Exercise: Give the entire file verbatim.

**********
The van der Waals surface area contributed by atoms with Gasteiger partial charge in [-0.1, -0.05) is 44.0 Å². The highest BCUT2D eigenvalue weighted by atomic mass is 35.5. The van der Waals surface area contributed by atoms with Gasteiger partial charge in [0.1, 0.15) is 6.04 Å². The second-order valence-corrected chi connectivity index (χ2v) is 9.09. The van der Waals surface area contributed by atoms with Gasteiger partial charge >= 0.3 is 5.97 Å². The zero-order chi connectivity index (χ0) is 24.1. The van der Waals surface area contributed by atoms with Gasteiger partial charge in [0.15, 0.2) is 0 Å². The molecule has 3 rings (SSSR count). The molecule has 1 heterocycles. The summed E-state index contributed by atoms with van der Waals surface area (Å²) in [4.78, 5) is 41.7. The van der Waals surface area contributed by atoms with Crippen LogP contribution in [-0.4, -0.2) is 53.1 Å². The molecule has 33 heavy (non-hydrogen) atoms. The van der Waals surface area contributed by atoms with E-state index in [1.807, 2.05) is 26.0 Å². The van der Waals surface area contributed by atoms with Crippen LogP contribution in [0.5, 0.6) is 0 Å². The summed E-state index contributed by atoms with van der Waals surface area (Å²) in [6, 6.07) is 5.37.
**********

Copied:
The van der Waals surface area contributed by atoms with Gasteiger partial charge in [-0.1, -0.05) is 44.0 Å². The highest BCUT2D eigenvalue weighted by atomic mass is 35.5. The van der Waals surface area contributed by atoms with Gasteiger partial charge in [0.1, 0.15) is 6.04 Å². The second-order valence-corrected chi connectivity index (χ2v) is 9.09. The van der Waals surface area contributed by atoms with Gasteiger partial charge >= 0.3 is 5.97 Å². The zero-order chi connectivity index (χ0) is 24.1. The van der Waals surface area contributed by atoms with Gasteiger partial charge in [0.15, 0.2) is 0 Å². The molecule has 3 rings (SSSR count). The molecule has 1 heterocycles. The summed E-state index contributed by atoms with van der Waals surface area (Å²) in [4.78, 5) is 41.7. The van der Waals surface area contributed by atoms with Crippen LogP contribution in [-0.4, -0.2) is 53.1 Å². The molecule has 33 heavy (non-hydrogen) atoms. The van der Waals surface area contributed by atoms with E-state index in [1.807, 2.05) is 26.0 Å². The van der Waals surface area contributed by atoms with Crippen LogP contribution in [0.5, 0.6) is 0 Å². The summed E-state index contributed by atoms with van der Waals surface area (Å²) in [6, 6.07) is 5.37.